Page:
Avalanche size is defined by the largest potential avalanche, or expected range of sizes related to the problem in question. Assigned size is a qualitative estimate based on the destructive classification system and requires specialists to estimate the harm avalanches may cause to hypothetical objects located in the avalanche track (AAA 2016, CAA 2014). Under this schema, "Small" avalanches are not large enough to bury humans and are relatively harmless unless they carry people over cliffs or through trees or rocks. Moving up the scale, avalanches become "Large" enough to bury, injure, or kill people. "Very Large" avalanches may bury or destroy vehicles or houses, and "Historic" avalanches are massive events capable of altering the landscape.

Signal Word Size (D scale) Simple Descriptor
Small 1 Unlikely to bury a person
Large 2 Can bury a person
Very Large 3 Can destroy a house
Historic 4 & 5 Can destroy part or all of a village
More info at Avalanche.org

In areas with a thinner snowpack, including Crow Pass, the southern edge of the forecast zone and Summit lake, weak snow (both surface hoar and facets) is buried 1-2′ below the surface. Facets are the suspected weak layer in the large skier triggered avalanche mentioned above in recent avalanches. This setup continues to be a concern for these peripheral areas and extra caution is advised for triggering a large slab avalanche.

Weather
Wed, March 18th, 2020

Yesterday: Skies were cloudy with light snow showers starting in the afternoon with 1-2″ of accumulation. Temperatures were in the 20°Fs to mid 30°Fs. Winds were easterly 5-15 mph with gusts into the 20s. Overnight skies remained cloudy and temperatures were in the 20°Fs and low 30°Fs. Winds were light and easterly and then shifted to the west and increased early this morning.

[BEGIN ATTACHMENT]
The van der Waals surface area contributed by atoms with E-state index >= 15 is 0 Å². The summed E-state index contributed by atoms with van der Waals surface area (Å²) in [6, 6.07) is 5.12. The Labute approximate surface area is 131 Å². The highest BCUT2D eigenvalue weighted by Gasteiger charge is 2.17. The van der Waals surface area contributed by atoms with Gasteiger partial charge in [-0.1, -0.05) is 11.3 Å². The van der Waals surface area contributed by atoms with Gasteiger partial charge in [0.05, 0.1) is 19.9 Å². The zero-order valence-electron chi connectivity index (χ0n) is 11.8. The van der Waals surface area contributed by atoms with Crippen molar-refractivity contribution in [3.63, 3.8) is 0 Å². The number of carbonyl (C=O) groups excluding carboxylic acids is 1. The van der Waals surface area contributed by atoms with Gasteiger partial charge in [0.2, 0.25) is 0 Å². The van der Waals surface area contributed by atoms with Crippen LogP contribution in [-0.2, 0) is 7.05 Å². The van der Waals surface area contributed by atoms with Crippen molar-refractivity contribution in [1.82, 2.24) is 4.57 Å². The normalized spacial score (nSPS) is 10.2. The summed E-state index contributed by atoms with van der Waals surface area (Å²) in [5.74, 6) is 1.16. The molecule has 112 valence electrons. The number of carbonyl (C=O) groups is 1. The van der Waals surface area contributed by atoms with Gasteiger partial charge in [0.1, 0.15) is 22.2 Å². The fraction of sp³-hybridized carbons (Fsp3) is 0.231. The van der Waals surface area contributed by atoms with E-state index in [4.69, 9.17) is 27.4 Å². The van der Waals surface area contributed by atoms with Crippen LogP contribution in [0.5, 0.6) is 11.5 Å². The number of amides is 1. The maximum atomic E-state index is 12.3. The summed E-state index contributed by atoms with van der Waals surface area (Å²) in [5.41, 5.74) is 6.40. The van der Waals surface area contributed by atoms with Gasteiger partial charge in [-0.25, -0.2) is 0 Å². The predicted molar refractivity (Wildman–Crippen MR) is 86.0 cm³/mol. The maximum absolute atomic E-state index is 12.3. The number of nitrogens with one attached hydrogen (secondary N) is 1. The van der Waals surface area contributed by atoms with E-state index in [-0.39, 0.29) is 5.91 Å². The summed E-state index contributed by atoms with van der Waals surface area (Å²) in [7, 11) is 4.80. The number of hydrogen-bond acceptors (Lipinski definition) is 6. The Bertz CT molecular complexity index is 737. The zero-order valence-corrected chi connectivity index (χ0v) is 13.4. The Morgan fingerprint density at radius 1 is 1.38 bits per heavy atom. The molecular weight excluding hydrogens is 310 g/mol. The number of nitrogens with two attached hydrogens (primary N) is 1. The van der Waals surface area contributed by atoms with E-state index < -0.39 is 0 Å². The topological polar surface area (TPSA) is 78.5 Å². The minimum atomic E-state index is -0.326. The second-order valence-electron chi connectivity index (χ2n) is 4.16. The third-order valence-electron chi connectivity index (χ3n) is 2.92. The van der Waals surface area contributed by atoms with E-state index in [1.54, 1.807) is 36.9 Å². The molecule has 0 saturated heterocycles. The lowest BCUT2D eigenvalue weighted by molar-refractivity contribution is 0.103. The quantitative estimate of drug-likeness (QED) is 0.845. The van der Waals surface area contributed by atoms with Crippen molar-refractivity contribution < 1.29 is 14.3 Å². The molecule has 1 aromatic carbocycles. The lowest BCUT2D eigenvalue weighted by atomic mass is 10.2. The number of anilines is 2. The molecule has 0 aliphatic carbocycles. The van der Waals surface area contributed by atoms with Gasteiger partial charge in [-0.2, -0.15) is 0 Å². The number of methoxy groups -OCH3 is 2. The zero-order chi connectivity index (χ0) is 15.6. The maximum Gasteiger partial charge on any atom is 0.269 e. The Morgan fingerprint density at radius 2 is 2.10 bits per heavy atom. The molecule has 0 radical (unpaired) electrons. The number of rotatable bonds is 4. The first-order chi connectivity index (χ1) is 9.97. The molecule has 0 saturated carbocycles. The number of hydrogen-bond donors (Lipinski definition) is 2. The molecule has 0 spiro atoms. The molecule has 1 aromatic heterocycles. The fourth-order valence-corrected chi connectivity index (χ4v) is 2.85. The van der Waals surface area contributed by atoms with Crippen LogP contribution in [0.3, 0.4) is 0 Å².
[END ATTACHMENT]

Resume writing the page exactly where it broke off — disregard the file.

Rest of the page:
Today: Skies will be partly cloudy becoming mostly clear by the evening. Temperatures will be in the mid 20°Fs to mid 30°Fs. Winds will be northwesterly 10-20 mph with gusts into the 30s. Tonight skies will be mostly clear with some patchy fog and temperatures in the 20°Fs and wind will become light and shift to the east.

Tomorrow: Skies will be partly to mostly cloudy with a chance of rain in the afternoon. Temperatures will be in the high 20°Fs to high 30°Fs. Winds will be light and easterly. Overnight there is chance of rain becoming a chance of snow with temperatures in the low 30°F to mid 20°Fs. Winds will be light and variable.

PRECIPITATION 24-hour data (6am – 6am)

Temp Avg (F) Snow (in) Water (in) Snow Depth (in)
Center Ridge (1880′) 28 2 0.2 67
Summit Lake (1400′) 28 1 0.2 31
Alyeska Mid (1700′) 28 2.6 0.19 78

RIDGETOP 24-hour data (6am – 6am)

Temp Avg (F) Wind Dir Wind Avg (mph) Wind Gust (mph)
Sunburst (3812′) 24 E 5 19
Seattle Ridge (2400′) 24 SE 9 17
Observations
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Riding Areas
Updated Fri, May 01st, 2020

Status of riding areas across the Chugach NF is managed by the Glacier and Seward Ranger Districts, not avalanche center staff. Riding area information is posted as a public service to our users and updated based on snow depth and snow density to prevent resource damage at trailhead locations. Riding area questions contact: mailroom_r10_chugach@fs.fed.us

Area Status Weather & Riding Conditions
Glacier District
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Closed
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Closed
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Closed
Turnagain Pass
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Closed as of May 1. Thanks for a fun, safe season!
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This is a general backcountry avalanche advisory issued for Turnagain Arm with Turnagain Pass as the core advisory area. This advisory does not apply to highways, railroads or operating ski areas.